Featured Research

from universities, journals, and other organizations

Skin and immune system influence salt storage and regulate blood pressure

Date:
September 8, 2012
Source:
Max Delbrück Center for Molecular Medicine
Summary:
High blood pressure is responsible for many cardiovascular diseases. High salt intake has long been considered a risk factor, but not every type of high blood pressure is associated with high salt intake. New findings now show that the skin and the immune system play an important role in the regulation of the sodium balance and hypertension, as he reported at a symposium in Berlin.

High blood pressure is responsible for many cardiovascular diseases that are the leading cause of death in industrialized countries. High salt intake has long been considered a risk factor, but not every type of high blood pressure is associated with high salt intake. This has puzzled scientists for a long time. However, new findings by Professor Jens Titze (Vanderbilt University, Nashville, Tennessee, USA and the University of Erlangen) now point to previously unknown mechanisms.

Accordingly, the skin and the immune system play an important role in the regulation of the sodium balance and hypertension, as he reported at the 1st ECRC "Franz-Volhard" Symposium of the Max Delbrück Center for Molecular Medicine (MDC) Berlin-Buch and Charité -- Universitätsmedizin Berlin on September 7, 2012 in Berlin-Buch.

The water and salt balance of the body is of great importance for blood pressure. The decisive factor is the kidney, which regulates how much water is retained in the body and how much is excreted. In this way it regulates the volume of blood and thus influences blood pressure. However, new findings by Professor Titze, one of the leading experts in the field, show that organs and systems of the body that hitherto were not associated with water and salt balance have an influence on blood pressure: the skin and the immune system.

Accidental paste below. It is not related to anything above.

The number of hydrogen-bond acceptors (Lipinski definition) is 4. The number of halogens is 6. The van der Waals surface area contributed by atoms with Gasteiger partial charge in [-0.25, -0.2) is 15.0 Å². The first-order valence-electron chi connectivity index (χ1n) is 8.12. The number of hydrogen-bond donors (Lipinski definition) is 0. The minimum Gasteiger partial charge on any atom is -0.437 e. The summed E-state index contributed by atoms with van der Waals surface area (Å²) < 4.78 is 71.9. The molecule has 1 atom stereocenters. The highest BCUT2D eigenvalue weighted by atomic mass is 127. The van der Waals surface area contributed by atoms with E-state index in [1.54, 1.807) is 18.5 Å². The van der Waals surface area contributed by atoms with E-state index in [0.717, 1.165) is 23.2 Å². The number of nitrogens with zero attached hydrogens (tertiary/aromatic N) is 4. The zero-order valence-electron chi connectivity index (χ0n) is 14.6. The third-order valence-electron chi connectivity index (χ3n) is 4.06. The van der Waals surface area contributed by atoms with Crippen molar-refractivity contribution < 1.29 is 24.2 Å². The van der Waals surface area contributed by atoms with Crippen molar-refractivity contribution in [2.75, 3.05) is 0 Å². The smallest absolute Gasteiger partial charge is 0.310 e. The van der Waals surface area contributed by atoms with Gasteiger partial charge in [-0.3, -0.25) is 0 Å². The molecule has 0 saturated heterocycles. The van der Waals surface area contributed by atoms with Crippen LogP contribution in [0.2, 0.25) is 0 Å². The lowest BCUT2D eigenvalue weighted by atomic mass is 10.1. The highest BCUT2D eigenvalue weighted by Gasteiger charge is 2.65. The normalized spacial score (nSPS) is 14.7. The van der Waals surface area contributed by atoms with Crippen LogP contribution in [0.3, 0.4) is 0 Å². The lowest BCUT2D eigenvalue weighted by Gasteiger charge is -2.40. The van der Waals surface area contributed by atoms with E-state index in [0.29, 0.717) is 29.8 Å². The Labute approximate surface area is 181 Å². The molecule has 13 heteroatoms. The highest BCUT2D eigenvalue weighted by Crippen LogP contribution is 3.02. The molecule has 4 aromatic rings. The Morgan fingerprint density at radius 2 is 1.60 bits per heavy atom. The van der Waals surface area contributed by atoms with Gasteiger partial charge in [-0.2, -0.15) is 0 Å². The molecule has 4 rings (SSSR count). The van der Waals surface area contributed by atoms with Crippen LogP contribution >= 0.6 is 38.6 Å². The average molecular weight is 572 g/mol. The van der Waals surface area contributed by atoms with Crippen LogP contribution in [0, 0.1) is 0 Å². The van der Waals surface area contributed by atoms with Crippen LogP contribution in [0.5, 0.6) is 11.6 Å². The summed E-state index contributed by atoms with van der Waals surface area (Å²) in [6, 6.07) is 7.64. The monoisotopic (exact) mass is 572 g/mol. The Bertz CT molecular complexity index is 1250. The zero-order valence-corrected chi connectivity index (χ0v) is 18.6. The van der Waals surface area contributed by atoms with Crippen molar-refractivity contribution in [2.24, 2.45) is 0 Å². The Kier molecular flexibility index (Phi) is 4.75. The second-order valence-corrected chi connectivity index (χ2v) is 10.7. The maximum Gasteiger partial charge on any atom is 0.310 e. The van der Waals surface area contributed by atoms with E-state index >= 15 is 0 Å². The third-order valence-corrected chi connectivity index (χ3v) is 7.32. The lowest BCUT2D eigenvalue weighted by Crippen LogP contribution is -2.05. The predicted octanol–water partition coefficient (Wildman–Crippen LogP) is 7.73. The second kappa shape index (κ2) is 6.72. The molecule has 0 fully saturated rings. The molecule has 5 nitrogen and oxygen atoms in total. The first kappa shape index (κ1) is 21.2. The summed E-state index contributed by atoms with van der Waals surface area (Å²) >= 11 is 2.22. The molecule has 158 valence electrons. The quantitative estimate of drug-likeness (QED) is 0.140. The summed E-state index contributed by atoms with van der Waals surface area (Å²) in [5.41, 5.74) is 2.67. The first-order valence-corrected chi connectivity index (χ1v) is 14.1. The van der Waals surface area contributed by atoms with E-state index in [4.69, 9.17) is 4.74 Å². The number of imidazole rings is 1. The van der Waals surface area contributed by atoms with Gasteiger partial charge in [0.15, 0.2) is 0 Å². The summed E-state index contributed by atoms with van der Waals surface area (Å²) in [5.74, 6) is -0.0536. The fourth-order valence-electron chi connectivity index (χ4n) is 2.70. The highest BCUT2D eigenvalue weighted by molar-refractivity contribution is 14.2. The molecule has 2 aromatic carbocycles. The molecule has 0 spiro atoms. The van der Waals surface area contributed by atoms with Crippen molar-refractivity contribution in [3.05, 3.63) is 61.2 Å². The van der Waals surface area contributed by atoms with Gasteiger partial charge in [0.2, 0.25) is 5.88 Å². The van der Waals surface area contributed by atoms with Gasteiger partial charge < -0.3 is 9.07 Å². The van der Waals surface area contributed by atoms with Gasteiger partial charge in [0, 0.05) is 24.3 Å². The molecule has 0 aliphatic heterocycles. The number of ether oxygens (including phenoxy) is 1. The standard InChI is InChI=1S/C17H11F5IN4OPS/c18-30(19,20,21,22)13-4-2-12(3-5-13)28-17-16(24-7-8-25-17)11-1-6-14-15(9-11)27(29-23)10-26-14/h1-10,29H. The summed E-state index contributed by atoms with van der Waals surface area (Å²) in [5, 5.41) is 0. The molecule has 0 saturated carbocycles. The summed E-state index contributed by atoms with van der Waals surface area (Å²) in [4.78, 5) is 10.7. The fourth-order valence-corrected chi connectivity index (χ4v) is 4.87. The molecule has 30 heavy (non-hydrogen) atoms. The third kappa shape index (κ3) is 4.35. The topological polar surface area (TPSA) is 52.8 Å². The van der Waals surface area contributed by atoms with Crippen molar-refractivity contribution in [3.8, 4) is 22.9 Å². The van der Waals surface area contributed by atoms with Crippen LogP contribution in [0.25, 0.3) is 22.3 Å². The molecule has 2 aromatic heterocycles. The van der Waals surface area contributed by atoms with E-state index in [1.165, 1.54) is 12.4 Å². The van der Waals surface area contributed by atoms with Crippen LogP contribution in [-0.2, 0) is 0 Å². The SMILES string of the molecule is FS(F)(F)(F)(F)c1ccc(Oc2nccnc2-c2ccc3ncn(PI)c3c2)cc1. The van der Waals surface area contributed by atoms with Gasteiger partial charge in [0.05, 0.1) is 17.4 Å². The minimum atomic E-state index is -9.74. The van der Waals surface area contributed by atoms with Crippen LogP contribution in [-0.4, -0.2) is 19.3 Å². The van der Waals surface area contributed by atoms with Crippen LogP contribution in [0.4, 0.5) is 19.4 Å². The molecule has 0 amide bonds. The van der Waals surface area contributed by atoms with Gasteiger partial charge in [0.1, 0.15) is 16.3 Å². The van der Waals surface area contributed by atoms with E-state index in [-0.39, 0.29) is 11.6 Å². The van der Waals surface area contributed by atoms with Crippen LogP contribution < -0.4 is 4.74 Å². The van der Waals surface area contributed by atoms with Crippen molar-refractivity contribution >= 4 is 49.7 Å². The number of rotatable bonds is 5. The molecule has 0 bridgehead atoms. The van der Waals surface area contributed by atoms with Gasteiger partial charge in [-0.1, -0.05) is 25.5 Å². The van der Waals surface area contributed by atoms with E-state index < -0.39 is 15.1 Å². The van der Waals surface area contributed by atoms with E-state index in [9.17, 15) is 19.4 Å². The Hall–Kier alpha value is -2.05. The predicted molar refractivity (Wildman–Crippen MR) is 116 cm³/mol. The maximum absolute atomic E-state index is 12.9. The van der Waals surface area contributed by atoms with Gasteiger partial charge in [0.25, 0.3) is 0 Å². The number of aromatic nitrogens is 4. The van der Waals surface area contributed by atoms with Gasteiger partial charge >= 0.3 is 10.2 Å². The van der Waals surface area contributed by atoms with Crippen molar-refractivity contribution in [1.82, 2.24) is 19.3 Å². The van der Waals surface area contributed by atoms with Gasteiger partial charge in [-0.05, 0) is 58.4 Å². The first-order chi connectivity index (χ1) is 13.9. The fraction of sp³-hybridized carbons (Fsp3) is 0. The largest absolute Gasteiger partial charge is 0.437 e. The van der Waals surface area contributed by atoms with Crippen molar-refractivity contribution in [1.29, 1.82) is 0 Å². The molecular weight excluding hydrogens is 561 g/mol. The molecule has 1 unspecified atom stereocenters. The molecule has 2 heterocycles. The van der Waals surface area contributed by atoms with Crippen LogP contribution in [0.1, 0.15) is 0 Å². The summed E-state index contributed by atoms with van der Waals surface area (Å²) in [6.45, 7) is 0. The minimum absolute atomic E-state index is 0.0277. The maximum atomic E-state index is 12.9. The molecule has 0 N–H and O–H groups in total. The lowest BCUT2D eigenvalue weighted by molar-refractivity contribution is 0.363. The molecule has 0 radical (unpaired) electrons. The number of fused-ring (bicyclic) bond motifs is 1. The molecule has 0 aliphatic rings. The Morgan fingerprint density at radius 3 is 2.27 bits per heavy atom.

Professor Titze showed that sodium can be stored in the connective tissue of the skin. "The sodium concentration can be higher in the skin than in blood. This means that not only the kidney regulates sodium balance but that there must be additional mechanisms," the researcher explained. His research group demonstrated that the immune system plays an important role in this mechanism: A specific type of immune cells, the macrophages -- literally "big eaters" in Greek -- recognize high sodium levels in the skin. They subsequently activate a gene that in turn ensures that the vascular endothelial growth factor (VEGF-C) is released in large amounts into the skin. VEGF-C controls the growth of lymphatic vessels that transport fluid and sodium. If this factor is released in higher amounts, lymphatic vessels grow into the skin and ensure that the stored sodium can be transported away again.

In animal experiments Professor Titze's research team blocked this mechanism. As a result, the rats and mice in the experiment developed high blood pressure. "The immune cells apparently regulate salt balance and blood pressure," Professor Titze said. "In addition, data from a first clinical study showed that large amounts of salt are stored in the skin of patients with high blood pressure."


Story Source: